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Radio CPR: Community Empowerment Through Local Radio Open Access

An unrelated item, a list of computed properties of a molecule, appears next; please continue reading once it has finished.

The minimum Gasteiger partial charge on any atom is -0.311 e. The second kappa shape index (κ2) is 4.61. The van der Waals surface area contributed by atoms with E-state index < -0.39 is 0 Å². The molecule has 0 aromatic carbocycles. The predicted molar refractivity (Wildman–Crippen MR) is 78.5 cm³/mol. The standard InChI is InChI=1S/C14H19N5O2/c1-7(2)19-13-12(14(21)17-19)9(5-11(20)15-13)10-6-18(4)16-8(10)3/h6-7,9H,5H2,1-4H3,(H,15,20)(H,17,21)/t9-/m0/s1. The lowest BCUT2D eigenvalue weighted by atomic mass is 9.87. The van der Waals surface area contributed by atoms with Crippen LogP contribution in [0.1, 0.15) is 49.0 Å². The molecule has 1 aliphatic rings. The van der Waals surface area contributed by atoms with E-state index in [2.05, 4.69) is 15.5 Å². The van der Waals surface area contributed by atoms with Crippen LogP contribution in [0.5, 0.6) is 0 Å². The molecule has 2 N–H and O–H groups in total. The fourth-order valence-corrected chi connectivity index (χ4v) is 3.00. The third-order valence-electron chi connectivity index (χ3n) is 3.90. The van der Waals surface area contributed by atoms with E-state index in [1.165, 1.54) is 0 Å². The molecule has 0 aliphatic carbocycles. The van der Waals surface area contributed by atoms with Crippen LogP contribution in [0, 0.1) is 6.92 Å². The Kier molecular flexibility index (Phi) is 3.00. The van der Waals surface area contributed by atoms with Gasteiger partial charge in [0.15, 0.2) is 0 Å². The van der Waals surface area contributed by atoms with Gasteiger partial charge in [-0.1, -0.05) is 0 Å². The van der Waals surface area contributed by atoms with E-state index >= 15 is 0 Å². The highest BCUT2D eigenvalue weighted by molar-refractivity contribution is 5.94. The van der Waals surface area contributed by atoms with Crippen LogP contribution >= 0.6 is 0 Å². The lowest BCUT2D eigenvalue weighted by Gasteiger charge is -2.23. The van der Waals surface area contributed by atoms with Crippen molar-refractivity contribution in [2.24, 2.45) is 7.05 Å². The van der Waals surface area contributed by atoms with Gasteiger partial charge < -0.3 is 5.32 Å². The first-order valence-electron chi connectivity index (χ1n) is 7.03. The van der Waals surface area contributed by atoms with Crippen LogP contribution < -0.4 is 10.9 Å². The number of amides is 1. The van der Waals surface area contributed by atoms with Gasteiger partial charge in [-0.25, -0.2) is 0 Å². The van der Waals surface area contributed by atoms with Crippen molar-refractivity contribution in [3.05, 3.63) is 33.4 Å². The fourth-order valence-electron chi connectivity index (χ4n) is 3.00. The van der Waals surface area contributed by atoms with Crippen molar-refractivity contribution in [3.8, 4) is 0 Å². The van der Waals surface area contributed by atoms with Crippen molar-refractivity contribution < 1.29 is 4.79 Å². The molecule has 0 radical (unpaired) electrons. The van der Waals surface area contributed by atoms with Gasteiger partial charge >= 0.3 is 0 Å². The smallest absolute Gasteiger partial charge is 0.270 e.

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This thesis documents the story of a non-mainstream, community-powered radio station--Radio CPR--which broadcasts from the diverse neighborhood of Mount Pleasant in Washington, D.C. Founded in 1998, Radio CPR is a hyper-local, collectively-run media platform that operates independent of corporate, government, and non-profit funding or direction. The themes of counter-culture movements, including DIY and Punk, have influenced the station's development and shaped its guiding principles of direct action, inclusivity, and diversity. Radio CPR provides a means of cultural interchange, civic engagement, and social activism for the local community. Run entirely by volunteers, the station gives a voice to those who seek social justice. Issues aired by the station include immigration, welfare reform, and discrimination. Radio CPR faced a major transition in 2013, and is now working to maintain its root goals, while adapting to change. The station is an example of the way groups can organize to foster social justice and media access. The historic struggle of Radio CPR for freedom of the airwaves can inform the current generation's work toward freedom of the Internet--"net neutrality."

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